This post was originally published on 2/24/2014
I remember the first time I was told by a piano technician that my piano needed a pitch raise. I was unfamiliar with the term and asked for some explanation. The technician provided me with an explanation, but it was not in terms I could understand. Because I did not understand what he was saying, I felt he was trying to take advantage of me for a profit. I ended up permitting him to do the pitch raise and compensated him accordingly. I didn't feel very good about it though.
I do not ever want my clients to feel that I am taking advantage of them because they do not understand the details of a pitch raise, so here is my best simple explanation:
Strings within a piano have tension on them. When you increase the tension on a string, the pitch raises; when you decrease the tension, the pitch lowers. The strings are laid across the soundboard beginning at the tuning pin and ending at the hitch pin at the opposite end. If the entire piano is below pitch and one string is raised up to the appropriate pitch, that string has more tension than the strings nearby.
To illustrate, imagine two iron beams suspended in the air. There are three wires suspending the lower beam below the upper beam. Let's say they all happen to play a "G" if you were to pluck them. If the center wire is pulled tighter to bring the beams closer together, the center wire will have much more tension on it than the other two wires because it is suddenly bearing all the weight of the lower beam. If you were to pluck the wire, it would be at a higher pitch than the other two. We'll say it is now at an "A".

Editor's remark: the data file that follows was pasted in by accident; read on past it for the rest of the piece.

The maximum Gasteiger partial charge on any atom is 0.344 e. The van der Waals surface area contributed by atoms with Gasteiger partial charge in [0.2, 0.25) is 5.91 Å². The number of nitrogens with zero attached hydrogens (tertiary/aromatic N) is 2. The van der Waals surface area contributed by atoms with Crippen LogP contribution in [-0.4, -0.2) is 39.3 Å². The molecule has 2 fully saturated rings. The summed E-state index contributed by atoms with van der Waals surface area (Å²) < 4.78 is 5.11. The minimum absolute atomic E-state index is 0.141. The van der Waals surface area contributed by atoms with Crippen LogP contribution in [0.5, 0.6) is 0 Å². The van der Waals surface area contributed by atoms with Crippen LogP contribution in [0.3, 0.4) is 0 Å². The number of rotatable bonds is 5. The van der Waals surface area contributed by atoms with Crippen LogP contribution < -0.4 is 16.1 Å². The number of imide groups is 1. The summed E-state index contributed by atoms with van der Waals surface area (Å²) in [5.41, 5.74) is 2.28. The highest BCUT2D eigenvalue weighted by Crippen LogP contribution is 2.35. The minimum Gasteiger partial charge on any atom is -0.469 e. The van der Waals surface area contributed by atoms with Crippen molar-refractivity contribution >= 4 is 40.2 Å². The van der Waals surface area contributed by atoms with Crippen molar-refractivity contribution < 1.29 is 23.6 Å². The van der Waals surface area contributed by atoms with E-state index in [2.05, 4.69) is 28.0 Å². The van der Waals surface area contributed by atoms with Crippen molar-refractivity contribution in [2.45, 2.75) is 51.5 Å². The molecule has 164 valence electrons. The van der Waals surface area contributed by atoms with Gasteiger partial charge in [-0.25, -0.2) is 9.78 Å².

Now, if the other two wires were brought up to help support the load, it would take some of the tension off of the center wire and distribute the weight more evenly. Because the tension was equalized, the center wire will now be lower in pitch than it was when it was first pulled tight because the tension is not as high. The pitch would be higher than the original "G", but lower than "A"; likely an "A flat." If we wanted them to all be at an "A", we would have to continue raising and equalizing them until they were at the right pitch. This is a simplified explanation of a pitch raise.
When a technician brings a piano up to pitch during a pitch raise, the first strings that are tuned will gradually go slightly back out of tune as the technician increases and equalizes the tension throughout the piano. Until the piano is equalized near the correct pitch, a fine tuning cannot be completed.
Pianos that are tuned every six months are less likely to drop enough in pitch to require a pitch raise. The strings will be close enough to the correct pitch that it will only require a fine tuning. If you are in Boise, Idaho or the surrounding area and need tuning and pitch raise pricing, click here.